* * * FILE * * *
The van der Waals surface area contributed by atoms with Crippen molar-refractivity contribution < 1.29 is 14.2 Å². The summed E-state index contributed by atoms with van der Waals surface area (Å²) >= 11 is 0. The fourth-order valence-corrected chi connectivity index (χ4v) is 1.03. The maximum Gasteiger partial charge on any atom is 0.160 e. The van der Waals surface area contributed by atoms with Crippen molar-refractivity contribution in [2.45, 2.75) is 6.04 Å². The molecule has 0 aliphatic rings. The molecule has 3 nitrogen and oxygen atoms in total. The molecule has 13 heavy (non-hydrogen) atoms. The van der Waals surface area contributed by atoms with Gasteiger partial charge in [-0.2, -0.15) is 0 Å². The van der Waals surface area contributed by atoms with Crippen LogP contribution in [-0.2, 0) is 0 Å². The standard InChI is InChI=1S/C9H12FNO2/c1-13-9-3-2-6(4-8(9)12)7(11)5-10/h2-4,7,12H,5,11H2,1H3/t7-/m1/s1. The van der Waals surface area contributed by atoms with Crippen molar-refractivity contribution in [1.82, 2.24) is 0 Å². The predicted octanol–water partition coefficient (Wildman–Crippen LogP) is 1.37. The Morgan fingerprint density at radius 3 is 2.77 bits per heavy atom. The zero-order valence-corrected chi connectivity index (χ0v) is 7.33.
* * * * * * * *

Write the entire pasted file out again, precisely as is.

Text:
The van der Waals surface area contributed by atoms with Crippen molar-refractivity contribution < 1.29 is 14.2 Å². The summed E-state index contributed by atoms with van der Waals surface area (Å²) >= 11 is 0. The fourth-order valence-corrected chi connectivity index (χ4v) is 1.03. The maximum Gasteiger partial charge on any atom is 0.160 e. The van der Waals surface area contributed by atoms with Crippen molar-refractivity contribution in [2.45, 2.75) is 6.04 Å². The molecule has 0 aliphatic rings. The molecule has 3 nitrogen and oxygen atoms in total. The molecule has 13 heavy (non-hydrogen) atoms. The van der Waals surface area contributed by atoms with Gasteiger partial charge in [-0.2, -0.15) is 0 Å². The van der Waals surface area contributed by atoms with Crippen LogP contribution in [-0.2, 0) is 0 Å². The standard InChI is InChI=1S/C9H12FNO2/c1-13-9-3-2-6(4-8(9)12)7(11)5-10/h2-4,7,12H,5,11H2,1H3/t7-/m1/s1. The van der Waals surface area contributed by atoms with Crippen molar-refractivity contribution in [1.82, 2.24) is 0 Å². The predicted octanol–water partition coefficient (Wildman–Crippen LogP) is 1.37. The Morgan fingerprint density at radius 3 is 2.77 bits per heavy atom. The zero-order valence-corrected chi connectivity index (χ0v) is 7.33.